25 comments on “Editorial: Denial of Second Amendment rights warrants a jury trial

  1. Bill says:

    Thomas, you might want to take a look at Duncan v. Louisiana, whereinThe Supreme Court ruled 7–2 in favor of Duncan by arguing that the right to a jury trial in criminal cases was fundamental and central to the American conception of justice. Administration of criminal justice is a State function. Duncan held that the Due Process Clause of the Fourteenth Amendment requires states to honor requests for jury trials. The Court maintained the common-law exception for “petty crimes,” which are defined as those punishable by a maximum of a $500 fine and six months in prison. In such cases, states are not obligated to provide jury trials. That is a little of the background. I do heartily concur in the Nevada Supreme Court requiring jury trials in thse cases. As for AG Ford, he is, as undoubtedly pandering to what he sees as part of his political base. Contrary to his opinion, this would not abrogate any of the protections afforded to threatened or abused family members.

  2. Sounds like Duncan backed the 1993 case.

  3. […] Denial of Second Amendment rights warrants a jury trial Sep28 by Thomas Mitchell Earlier this month, the Nevada Supreme Court ruled a person charged with misdemeanor domestic battery is entitled to a trial by jury, because the state Legislature in 2017 enacted a law saying someone convicted of such a crime could have their Second Amendment right to keep and bear arms denied. […]

  4. Rincon says:

    Calling a crime with a six month prison sentence petty is like calling rheumatoid arthritis a minor medical problem because it can’t kill you. You or I would never consider any crime with jail time to be petty if we were the accused. It just shows how far the courts are removed from reality.

    They have decided that in order to be fair, a trial has to be long and hugely expensive because they insist on the most perfect procedures possible. Since that makes it impractical to try smaller offenses by jury, they threw out the baby with the bath water, deciding to just discard the right to a jury trial altogether. Making jury trials for smaller offenses shorter and more efficient would preserve the rights of those accused without breaking the bank.

  5. Bill says:

    Our system was an outgrowth of the English Common Law that defined what were petty. The real problem today is that we have too many crimes created by Legislative bodies whose first reflex is to enact a law or regulation that makes some act or omission unlawful. But for the fact that 90% of defendants plead guilty, the present judicial system would collapse if everyone on any given day entered a plea of not guilty. Sometimes the people who enter the guilty pleas are not guilty, It is not a perfect system but generally it works a lot better than other systems.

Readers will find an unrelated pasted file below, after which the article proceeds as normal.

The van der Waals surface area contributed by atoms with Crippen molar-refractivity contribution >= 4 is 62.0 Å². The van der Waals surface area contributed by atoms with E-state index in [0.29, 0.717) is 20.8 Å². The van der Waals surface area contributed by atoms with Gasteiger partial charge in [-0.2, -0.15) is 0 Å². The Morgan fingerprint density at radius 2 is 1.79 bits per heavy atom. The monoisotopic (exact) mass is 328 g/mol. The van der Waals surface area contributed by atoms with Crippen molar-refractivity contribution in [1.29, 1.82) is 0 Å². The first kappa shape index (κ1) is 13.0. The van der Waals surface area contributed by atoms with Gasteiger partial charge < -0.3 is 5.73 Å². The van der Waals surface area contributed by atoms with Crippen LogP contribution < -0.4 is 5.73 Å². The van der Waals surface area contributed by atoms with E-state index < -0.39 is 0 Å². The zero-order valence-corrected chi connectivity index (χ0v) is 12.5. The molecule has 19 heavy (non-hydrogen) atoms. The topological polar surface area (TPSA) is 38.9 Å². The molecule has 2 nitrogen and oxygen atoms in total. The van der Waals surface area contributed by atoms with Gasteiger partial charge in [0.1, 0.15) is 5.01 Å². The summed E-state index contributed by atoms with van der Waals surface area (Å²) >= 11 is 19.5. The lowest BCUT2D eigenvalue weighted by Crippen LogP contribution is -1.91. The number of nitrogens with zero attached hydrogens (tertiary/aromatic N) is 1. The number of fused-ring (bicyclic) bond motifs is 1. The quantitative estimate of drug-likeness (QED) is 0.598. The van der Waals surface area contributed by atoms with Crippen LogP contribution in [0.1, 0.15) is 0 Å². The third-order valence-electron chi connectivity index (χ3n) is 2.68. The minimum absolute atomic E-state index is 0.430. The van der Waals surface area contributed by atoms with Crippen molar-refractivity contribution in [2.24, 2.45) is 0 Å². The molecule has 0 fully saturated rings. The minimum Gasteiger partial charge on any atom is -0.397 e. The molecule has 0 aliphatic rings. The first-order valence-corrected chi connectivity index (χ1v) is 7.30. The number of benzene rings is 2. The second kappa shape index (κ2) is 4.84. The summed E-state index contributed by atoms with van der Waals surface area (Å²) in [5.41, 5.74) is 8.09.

6. Steve says:

    Truth is, for a lot of misdemeanors, a not guilty plea gets a pre trial conference with a standard reduction in penalty. Usually barely a slap on the wrist.
    It’s simply too costly to try all those picayune charges.

  7. Rincon says:

    The fact that our system works better than many others should not keep us from trying to improve it.
    I got a little look at how it really works when I was asked to be an expert witness for someone accused of felony animal neglect and cruelty.

    The pet owner had presented his very old and decrepit dog to the humane society for an “inexpensive” euthanasia. The dog had lost its appetite for about 10 days and had been on the decline for months. The owner saw no evidence of any suffering and, hesitating to push the process, elected to keep the dog alive, hoping it would die at home. This is extremely common with pet owners. These owners discovered a large bedsore and this prompted them to euthanize ASAP. Bedsores under fur are hard to detect until they suddenly appear when the skin sloughs off. I see it now and then. The humane society people saw this wreck of a dog and called the prosecutor.

    I have seen many similar situations in my career, and never doubted the good intentions of the owners. I believe the prosecutor didn’t want any newspaper articles saying that she had ignored the humane society’s accusations and so, felt compelled politically to press charges. The statute says that it was a felony only if malice could be proved which, in this case, was clearly impossible, so why charge the owner with a felony? To plea bargain, of course. Lawyers fees to go to trial for a felony charge would have run around $30-50,000, but could easily have gone higher. If the owner lost, then her nursing career would have been up in smoke. If they went to trial, it was likely that a judge would have felt the same PR pressure as the prosecutor, so it was also likely that he would have found them guilty to a reduced misdemeanor charge.

    Their other pets were taken from them (far more cruel in my estimation than the original event), they paid $8,000 in lawyer fees, were fined several thousand dollars and assigned 100 hours of community service each.

    So here’s the so called slap on the wrist which is supposedly standard for a misdemeanor charge.

  8. Steve says:

    Surprise!
    Who couldn’t see this coming?

  9. Rincon says:

    So long as jury selection takes a day or two, jury trials for misdemeanors will be unaffordable. Somehow, I can’t imagine that being the case at the time of the Founding Fathers. What changed and when?

  10. Steve says:

    There are strong arguments TONA would eliminate lawyers in this country. While making everyone legally able to serve in any part of our government. (Currently a law degree and bar association is required for many positions, especially judicial positions.)